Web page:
The digital maturity of oil and gas companies tend to vary along the value chain. Upstream oil led the revolution of digitized oil fields and integrated operations across multiple areas even in the most remote parts. In others, such as retail, there are followers looking to enhance their business model using available technologies in other sectors. As an industry strongly focused on health and safety for both employees and the environment, the area of asset management receives the most attention. Blockchain can play a significant role in improving the overall asset management of physical parts within the oil supply chain.
Upstream and refining are asset heavy operations where spare parts need to be of extremely high quality to withstand the harsh operating conditions. Operating temperatures within the equipment can reach 100s of degrees Celsius while the outside environment temperature can be several degrees below freezing. To sustain performance under these harsh and extreme conditions, quality of equipment is critical in achieving high levels of safety.
Blockchain – What and Why?
Blockchain, in simple terms, is an open, distributed ledger that can record transactions between two parties efficiently and in a verifiable and permanent way. The ledger itself can also be programmed to trigger transactions automatically. It does all this without the need for intermediaries and ‘trust’ keepers.
New transactions across any stakeholders in the network are bundled together into data blocks, and each data block is then sent to all the stakeholders for verification. The stakeholders themselves ‘mine’ the transactions and verify its traceability and authenticity. Once finished, the new block of transactions is added to the chain.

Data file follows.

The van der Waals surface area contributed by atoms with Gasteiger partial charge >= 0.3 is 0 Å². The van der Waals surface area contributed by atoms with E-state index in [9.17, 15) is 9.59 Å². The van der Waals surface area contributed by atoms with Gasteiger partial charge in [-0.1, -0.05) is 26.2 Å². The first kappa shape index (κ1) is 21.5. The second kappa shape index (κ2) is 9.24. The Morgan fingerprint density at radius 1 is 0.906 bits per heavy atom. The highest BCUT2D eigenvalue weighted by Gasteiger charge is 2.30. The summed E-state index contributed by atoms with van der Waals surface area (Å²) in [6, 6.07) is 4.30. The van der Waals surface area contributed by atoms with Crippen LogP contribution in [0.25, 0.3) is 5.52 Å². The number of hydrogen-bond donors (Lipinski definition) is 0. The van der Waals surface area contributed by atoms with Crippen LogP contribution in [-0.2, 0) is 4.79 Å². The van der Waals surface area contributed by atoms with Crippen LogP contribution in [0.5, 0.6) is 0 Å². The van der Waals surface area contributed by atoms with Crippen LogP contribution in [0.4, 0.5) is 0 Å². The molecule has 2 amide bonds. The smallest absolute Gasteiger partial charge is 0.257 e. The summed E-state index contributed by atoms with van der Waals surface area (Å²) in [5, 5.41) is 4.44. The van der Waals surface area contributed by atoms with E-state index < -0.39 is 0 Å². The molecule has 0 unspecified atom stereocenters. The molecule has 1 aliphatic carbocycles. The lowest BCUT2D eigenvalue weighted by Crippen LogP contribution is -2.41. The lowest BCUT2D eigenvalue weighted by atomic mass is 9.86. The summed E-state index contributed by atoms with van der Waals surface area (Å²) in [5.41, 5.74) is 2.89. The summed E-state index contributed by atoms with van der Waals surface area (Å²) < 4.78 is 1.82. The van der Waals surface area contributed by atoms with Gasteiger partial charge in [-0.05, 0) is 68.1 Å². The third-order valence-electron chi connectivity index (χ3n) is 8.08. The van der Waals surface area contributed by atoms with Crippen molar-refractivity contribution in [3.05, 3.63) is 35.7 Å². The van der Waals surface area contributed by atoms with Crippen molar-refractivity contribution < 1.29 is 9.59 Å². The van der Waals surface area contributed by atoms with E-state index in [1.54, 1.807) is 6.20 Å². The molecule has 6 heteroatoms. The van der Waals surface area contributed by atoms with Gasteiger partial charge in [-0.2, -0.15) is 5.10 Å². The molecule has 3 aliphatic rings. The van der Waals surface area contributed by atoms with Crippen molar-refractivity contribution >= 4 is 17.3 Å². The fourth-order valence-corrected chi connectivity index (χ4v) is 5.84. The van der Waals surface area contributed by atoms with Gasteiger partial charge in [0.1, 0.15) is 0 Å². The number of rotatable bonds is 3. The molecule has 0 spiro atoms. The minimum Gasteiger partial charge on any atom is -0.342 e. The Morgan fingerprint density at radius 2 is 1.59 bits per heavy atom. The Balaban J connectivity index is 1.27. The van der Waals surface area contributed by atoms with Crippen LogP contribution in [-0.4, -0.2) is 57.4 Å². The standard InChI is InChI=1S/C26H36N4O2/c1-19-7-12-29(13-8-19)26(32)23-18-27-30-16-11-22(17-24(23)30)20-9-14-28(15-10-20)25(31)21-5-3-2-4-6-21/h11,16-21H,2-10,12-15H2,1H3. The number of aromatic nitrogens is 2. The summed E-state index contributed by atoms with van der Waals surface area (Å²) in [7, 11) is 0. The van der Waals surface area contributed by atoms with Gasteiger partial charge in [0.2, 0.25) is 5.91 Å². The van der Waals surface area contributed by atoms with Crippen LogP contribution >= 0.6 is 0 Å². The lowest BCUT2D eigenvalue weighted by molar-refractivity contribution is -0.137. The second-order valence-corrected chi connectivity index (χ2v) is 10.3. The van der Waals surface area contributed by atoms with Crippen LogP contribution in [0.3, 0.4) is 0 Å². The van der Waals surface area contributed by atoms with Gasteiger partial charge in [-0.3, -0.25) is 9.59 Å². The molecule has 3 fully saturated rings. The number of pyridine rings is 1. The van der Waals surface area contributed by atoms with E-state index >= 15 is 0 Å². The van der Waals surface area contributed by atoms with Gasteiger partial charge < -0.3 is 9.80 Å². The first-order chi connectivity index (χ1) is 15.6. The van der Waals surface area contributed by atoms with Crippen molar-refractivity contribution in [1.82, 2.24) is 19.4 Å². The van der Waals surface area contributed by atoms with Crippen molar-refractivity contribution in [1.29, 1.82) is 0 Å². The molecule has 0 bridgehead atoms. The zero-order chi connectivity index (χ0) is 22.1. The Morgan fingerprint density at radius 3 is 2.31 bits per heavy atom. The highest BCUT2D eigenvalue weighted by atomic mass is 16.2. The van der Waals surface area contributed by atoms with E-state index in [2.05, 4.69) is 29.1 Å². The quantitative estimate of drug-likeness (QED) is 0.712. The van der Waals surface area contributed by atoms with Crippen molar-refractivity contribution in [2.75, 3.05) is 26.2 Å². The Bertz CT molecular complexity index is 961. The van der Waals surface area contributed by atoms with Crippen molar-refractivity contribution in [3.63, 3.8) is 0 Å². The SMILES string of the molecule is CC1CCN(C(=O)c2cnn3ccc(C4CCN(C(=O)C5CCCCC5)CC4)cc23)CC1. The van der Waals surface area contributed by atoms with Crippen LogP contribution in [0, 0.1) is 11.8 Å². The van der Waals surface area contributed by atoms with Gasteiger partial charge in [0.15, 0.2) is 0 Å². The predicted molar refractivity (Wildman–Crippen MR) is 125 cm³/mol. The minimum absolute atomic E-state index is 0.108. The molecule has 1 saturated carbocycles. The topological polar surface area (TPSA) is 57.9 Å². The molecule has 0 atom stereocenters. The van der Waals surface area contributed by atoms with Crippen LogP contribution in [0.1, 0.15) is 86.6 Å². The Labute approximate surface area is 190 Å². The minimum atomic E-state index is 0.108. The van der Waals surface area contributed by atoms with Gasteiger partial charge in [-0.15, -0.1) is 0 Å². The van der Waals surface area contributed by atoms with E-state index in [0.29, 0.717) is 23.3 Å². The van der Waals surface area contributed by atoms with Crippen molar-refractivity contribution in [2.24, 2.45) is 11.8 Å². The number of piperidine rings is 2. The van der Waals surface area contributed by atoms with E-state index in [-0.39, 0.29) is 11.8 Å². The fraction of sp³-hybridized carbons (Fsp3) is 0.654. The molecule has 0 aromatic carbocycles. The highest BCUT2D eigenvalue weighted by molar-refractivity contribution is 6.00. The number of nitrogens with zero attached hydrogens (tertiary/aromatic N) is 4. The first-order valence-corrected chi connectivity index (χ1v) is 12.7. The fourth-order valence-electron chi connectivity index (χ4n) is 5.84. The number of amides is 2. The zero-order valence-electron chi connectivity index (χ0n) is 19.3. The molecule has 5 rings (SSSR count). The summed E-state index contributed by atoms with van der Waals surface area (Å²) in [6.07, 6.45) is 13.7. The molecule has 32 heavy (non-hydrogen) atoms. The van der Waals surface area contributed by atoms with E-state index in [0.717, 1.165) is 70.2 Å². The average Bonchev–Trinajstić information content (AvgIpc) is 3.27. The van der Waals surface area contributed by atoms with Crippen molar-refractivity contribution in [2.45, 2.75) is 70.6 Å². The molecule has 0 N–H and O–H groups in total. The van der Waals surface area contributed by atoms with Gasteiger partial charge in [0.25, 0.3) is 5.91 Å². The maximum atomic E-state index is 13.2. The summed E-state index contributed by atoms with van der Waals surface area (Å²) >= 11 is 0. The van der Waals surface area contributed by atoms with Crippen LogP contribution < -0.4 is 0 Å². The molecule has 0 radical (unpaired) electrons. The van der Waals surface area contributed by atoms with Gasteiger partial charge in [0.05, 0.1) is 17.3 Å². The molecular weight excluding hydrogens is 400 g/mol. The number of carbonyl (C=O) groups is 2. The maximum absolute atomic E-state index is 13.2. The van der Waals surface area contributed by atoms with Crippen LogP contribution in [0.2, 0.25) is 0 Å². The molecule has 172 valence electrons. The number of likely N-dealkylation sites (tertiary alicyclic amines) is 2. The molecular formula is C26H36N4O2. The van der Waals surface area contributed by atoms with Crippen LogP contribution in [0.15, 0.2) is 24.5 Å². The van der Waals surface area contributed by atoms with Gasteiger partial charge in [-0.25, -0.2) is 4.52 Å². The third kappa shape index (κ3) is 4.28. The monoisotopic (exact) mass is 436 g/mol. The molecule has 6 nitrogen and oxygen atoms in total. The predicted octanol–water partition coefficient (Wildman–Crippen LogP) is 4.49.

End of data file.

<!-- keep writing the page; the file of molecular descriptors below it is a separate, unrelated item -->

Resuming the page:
By dispensing the need for intermediaries, blockchain creates a new level of transparency within networks and connects stakeholders across boundaries. The core benefits of this technology are security, traceability, provenance, immutability, speed and reliability while breaking down the barriers of intermediation-bringing tremendous value-addition across sectors and industries.
For energy, the benefits will be cross functional – from a decentralized energy transaction and supply chain, efficient, reliable and secure documentation and contract management, guarantees of origin, certification of energy, counterfeits management to efficient trading and supply chain finance, to name a few.
The Spare Parts & Asset Management Use Case
Spare parts management in a traditional refinery and renewables setup is a very complex multi-step, multi-stakeholder process.
A process like this has multiple issues to contend with. A few of these are outlined below:
- Each stakeholder brings its own set of systems and documents to the table, all of which contribute to creating the supply chain journey of a product from before it was created to its actual usage in the installation.
Journey of the products (origin, movement, use of material) across a supply chain remains an unseen dimension for end consumers.
- Each stakeholder system maintains its own system of records and the ledger, which is a proof that the step occurred. However, unless the stakeholder certifies, confirms and transmits the required document physically (read manually), the next stakeholder cannot perform its role in this chain.